59 Comparison There are no legal requirements in the United States on the number of points. Generally, criminal courts will accept 8 to 12 points of similarity.

60 Activity: Sticky Fingers

61 Modern Fingerprint Analysis Computer system stores patterns and minutiae of prints AFIS: automated fingerprint identification system Fingerprints

62 FINGERPRINT IDENTIFICATION

63 Primary Classification Kendall/Hunt Publishing Company62 The HenryFBI Classification Each finger is given a point value rightleft

64 Primary Classification Assign the number of points for each finger that has a whorl and substitute into the equation: Kendall/Hunt Publishing Company63 right right left left left index ring thumb middle little + 1 right right right left left thumb middle little index ring +1 That number is your primary classification number =

65 Arches Arches are the simplest type of fingerprints that are formed by ridges that enter on one side of the print and exit on the other. No deltas are present. Plain Arch Ridges enter on one side and exit on the other side. Tented Arches Similar to the plain arch, but has a spike in the center. Spike or tent

66 Loops Loops must have one delta and one or more ridges that enter and leave on the same side. These patterns are named for their positions related to the radius and ulna bones. Delta Ulnar Loop (Right Thumb) Loop opens toward right or the ulna bone. Radial Loop (Right Thumb) Loop opens toward the left or the radial bone. NOTE: On the left hand, a loop that opens to the left would be an ulnar loop, while one that opens to the right would be a radial loop.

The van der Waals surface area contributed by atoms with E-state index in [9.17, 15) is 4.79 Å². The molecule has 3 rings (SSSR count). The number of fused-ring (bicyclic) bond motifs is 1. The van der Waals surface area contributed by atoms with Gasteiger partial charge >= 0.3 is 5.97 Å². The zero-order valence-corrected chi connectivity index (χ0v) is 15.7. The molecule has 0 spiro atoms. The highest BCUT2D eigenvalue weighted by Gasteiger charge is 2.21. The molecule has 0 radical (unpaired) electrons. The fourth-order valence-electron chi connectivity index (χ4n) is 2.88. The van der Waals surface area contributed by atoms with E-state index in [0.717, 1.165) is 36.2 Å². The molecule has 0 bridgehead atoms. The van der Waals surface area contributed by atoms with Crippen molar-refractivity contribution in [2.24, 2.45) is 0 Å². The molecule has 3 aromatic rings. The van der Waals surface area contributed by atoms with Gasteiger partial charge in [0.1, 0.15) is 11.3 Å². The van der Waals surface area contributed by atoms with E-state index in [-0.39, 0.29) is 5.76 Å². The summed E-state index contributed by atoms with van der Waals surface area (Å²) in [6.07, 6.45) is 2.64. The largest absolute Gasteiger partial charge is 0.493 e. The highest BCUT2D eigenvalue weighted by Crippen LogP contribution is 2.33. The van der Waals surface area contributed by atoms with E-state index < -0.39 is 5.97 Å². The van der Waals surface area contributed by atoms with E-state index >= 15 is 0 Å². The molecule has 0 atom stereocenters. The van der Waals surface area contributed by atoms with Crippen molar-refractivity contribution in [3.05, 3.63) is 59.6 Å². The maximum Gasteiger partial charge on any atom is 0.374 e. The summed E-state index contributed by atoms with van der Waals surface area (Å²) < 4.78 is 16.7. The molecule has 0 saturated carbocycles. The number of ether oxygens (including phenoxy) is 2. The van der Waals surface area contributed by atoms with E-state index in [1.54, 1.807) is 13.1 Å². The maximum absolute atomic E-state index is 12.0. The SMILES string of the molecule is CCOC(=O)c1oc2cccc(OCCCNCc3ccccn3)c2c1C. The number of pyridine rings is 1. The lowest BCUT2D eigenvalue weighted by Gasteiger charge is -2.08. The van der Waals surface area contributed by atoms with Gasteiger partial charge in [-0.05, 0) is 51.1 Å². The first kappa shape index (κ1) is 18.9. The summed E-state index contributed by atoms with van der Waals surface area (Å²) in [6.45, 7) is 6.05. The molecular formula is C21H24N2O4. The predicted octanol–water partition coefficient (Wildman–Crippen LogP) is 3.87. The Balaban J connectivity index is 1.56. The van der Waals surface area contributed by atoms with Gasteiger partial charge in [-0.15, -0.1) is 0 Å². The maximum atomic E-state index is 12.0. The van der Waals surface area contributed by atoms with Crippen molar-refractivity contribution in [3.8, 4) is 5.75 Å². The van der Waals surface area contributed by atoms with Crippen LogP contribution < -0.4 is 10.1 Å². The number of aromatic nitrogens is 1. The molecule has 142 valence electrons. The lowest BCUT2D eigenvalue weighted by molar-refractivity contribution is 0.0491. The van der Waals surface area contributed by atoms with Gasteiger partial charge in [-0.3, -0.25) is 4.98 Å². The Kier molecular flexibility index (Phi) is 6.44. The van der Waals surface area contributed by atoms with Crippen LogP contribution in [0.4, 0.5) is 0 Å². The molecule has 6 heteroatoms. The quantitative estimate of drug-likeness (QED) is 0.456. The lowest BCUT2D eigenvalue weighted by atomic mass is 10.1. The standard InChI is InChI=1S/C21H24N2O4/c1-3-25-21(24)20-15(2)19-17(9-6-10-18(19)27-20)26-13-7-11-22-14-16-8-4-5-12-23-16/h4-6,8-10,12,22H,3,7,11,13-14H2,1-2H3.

67 Whorls Whorls have at least one ridge that makes (or tends to make) a complete circuit. They also have at least two deltas. If a print has more than two deltas, it is most likely an accidental. Draw a line between the two deltas in the plain and central pocket whorls. If some of the curved ridges touch the line, it is a plain whorl. If none of the center core touches the line, it is a central pocket whorl. Plain Whorl Central Pocket Whorl

68 Whorls – Part 2 Accidental Whorl Accidental whorls contain two or more patterns (not including the plain arch), or does not clearly fall under any of the other categories. Double Loop Whorl Double loop whorls are made up of any two loops combined into one print. Delta

69 WHAT IS A FINGERPRINT? A fingerprint is a pattern comprised of ridges and valleys. A Ridge – is a high. A Valley – is a depression or low. A fingerprint is a pattern comprised of ridges and valleys. A Ridge – is a high. A Valley – is a depression or low. Friction ridges are also found on our palms, feet and toes.

70 Valley Ridge

71 Anatomy of fingerprints Finger touches a surface – Perspiration – Oils from hairy portions of the body – Transferred onto surface Leaves fingerprint 70

72 71 What is a Fingerprint? Skin has an outer layer (epidermis) which has ridges projecting inward, and an inner layer (dermis) which has projections pressing into the spaces between ridges A fingerprint is a pattern made by the friction ridges, which is left behind due to sweat and oil that sticks to them. Fingerprints form during the fetal stage of development.